Sudanese Film Triumphs Amidst War

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KHARTOUM, April 8: Based on a dramatic narrative portraying the pain of separation, the Sudanese movie, (Goodbye Julia) succeeded in transcending the ordeal of war to embark on an exciting journey of winning awards. The genre of the movie is drama with a suspense element added, inspired by realism (Cinematic Realism), highlighting the various aspects of Sudanese culture that have not been previously showcased on the cinema screen. The movie tells the story of Mona, a northern Sudanese retired singer in a tense marriage, wracked by guilt after covering up a murder, who tries to make amends by taking in the deceased’s southern Sudanese widow Julia and her son Daniel into her home.

United (cross head) It takes place in Khartoum during the last years of Sudan as a united country, shortly before the 2011 separation of South Sudan, and the desire of Sudanese people to live in peace away from conflicts. The movie has won 25 Arab and International awards, including the Grand Jury Award for Best Narrative Feature at the 27th Sonoma International Film Festival in California. The movie also won the 2023 Cannes Film Festival’s Freedom Prize, the Septimius Awards’ Best African Film, the Robert Ebert Award in the Chicago International Film Festival, Al-Gouna Film Festival Cinema for Humanity prize, Luxor African Film Festival’s Best Film Award and won at the Baghdad International Film Festival in Iraq. The Malmo Arab Film Festival in Sweden announced that (Goodbye Julia) will open the 14th Malmo Arab Film Festival which is scheduled to be held from Aril 22 to 28, 2024.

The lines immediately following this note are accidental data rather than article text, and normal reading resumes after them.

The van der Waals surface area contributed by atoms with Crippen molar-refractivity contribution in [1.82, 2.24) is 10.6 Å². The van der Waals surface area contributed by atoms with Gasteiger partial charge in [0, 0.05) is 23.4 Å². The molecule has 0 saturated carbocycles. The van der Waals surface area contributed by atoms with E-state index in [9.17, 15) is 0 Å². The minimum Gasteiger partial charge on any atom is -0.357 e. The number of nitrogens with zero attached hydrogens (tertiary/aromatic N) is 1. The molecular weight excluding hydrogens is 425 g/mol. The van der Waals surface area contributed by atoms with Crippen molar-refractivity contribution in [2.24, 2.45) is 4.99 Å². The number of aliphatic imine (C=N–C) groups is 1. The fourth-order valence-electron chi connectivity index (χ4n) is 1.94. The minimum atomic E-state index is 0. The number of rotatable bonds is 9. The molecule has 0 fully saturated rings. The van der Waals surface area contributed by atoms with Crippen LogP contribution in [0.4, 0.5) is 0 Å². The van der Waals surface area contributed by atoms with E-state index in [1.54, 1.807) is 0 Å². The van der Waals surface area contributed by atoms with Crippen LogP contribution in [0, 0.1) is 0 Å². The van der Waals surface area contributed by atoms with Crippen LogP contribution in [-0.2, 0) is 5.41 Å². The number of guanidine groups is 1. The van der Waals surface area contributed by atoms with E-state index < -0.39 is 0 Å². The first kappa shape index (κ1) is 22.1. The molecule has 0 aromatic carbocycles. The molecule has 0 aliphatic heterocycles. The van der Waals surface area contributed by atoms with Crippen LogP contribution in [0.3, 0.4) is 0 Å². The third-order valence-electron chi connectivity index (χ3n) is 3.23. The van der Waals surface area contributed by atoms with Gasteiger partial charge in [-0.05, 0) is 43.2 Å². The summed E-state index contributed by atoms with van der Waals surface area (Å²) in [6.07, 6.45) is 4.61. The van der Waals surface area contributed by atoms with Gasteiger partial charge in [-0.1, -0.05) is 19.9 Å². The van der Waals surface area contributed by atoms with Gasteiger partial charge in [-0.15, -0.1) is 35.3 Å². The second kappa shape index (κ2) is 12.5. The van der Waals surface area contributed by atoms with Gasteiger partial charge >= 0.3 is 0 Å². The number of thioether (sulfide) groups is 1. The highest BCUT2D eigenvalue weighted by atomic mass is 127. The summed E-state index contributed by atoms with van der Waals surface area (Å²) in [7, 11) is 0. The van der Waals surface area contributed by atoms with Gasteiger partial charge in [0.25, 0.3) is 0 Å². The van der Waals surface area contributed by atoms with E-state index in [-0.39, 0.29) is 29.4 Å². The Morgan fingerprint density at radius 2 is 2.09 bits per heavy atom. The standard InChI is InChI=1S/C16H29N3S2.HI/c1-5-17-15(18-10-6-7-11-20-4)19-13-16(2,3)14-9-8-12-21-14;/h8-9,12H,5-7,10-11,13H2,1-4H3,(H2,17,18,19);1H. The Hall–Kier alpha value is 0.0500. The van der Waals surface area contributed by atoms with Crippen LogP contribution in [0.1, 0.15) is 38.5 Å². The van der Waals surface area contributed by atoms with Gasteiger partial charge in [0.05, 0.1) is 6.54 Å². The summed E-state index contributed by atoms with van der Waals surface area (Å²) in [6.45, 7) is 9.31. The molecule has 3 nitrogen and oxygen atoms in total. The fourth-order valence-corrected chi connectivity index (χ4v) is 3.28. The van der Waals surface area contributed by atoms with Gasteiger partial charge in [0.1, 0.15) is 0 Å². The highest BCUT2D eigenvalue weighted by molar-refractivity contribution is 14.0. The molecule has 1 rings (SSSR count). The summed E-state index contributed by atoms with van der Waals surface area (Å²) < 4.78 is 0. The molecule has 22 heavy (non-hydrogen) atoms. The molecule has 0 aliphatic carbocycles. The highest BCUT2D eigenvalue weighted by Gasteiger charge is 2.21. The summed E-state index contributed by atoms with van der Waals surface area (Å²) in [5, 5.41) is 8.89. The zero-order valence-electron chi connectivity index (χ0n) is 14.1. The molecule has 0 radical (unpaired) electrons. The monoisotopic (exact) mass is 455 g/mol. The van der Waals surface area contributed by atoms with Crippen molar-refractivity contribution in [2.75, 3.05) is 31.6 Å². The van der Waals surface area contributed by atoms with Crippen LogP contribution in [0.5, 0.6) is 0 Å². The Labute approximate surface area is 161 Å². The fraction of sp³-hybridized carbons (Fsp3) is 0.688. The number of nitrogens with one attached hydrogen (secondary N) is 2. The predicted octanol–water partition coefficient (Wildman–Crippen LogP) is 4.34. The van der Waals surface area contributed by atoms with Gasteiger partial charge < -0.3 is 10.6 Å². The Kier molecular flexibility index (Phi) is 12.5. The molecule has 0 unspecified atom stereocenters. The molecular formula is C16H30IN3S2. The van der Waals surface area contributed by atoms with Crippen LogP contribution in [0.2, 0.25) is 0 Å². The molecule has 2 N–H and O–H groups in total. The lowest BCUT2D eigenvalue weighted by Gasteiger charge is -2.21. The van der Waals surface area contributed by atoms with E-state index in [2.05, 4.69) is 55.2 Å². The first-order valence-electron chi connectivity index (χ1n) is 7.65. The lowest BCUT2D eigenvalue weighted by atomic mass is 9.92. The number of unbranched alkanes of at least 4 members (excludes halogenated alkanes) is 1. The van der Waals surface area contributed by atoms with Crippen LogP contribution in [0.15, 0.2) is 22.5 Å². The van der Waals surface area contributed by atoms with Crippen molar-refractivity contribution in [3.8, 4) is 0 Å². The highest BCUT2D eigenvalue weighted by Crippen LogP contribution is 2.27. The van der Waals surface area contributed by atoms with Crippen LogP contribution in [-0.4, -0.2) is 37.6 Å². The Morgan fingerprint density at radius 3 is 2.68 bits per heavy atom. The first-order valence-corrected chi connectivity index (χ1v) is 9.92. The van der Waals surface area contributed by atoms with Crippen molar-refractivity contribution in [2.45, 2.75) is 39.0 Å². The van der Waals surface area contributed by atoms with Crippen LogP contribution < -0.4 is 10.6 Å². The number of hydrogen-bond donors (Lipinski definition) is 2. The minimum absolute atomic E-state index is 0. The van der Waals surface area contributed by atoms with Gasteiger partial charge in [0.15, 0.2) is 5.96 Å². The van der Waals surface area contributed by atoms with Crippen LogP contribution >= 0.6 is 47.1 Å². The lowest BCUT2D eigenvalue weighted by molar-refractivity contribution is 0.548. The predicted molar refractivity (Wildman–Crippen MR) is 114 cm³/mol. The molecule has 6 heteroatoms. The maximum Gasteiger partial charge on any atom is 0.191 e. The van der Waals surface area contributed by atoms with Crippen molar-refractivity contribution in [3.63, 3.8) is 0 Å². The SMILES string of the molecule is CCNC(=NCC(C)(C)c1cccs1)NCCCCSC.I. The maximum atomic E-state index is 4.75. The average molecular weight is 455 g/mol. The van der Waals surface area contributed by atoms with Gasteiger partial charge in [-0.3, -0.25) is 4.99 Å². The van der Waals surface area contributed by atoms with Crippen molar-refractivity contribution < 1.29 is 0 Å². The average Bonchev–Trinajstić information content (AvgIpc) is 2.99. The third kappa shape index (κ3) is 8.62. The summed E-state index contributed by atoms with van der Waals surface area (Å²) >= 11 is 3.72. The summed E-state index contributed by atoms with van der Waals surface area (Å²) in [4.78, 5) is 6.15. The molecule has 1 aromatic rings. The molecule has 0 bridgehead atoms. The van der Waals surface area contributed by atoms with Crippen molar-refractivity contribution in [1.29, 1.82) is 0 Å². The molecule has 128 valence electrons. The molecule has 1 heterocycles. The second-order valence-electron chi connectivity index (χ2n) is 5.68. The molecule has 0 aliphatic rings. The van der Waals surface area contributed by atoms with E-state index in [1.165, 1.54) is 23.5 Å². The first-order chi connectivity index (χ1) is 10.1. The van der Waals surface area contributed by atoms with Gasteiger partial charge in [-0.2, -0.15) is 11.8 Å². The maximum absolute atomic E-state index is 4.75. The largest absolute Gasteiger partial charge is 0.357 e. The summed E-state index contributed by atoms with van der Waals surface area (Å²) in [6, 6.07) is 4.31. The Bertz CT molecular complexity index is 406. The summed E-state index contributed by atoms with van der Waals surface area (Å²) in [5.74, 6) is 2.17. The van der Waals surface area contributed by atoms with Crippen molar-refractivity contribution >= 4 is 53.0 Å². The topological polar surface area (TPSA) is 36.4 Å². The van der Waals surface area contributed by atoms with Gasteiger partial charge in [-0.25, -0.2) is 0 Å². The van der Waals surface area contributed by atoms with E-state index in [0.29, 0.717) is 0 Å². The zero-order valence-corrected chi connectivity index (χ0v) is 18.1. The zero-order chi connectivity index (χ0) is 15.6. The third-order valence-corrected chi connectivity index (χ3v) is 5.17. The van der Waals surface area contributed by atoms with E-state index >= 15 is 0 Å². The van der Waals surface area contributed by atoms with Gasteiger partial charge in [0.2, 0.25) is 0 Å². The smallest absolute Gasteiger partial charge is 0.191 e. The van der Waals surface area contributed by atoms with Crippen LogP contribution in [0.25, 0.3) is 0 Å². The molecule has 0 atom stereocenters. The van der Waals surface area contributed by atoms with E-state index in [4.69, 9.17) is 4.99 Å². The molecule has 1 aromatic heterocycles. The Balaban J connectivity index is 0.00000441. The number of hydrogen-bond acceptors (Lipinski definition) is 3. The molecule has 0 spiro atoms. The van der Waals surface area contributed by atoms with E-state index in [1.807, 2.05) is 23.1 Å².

The Movie’s producer Amjad Abu Al-Ula told KUNA that the conditions which the movie was filmed and produced under were difficult because of the political and security situation in Sudan, four months before the outbreak of the war. He added that in light of the situation in Sudan, they sought joint external production, noting that Sudanese Cinema and cinematic production have greatly progressed in the last five years. On his part, movie director Mohammad Kordofani told KUNA that he wished the movie to be shown in Sudan. Movies, he added, affect people and make them rush to theaters to see a movie produced by their country. Art should not be stopped, postponed or canceled, stressed Kordofani, as it is needed now more than ever in the current circumstances of the world, and concluded by saying that without art people would succumb and die of despair rather than bullets.

On the future of Sudanese Cinema, Abu Al-Ula believes that it depends on Sudan’s fate, pointing out that cinematic production relies on filming and producing current war stories in safe areas in countries that have similar settings to Sudan, to guarantee the safety of crewmembers. Goodbye Julia is a joint production between Sudan, Sweden, Germany, Saudi Arabia, France, and Egypt, and was written and directed by Mohammad Kordofani, produced by Abu Al-Ula, and the cast includes Eiman Yousif, Siran Riak, Nazar Gomaa and Ger Duany. (KUNA)

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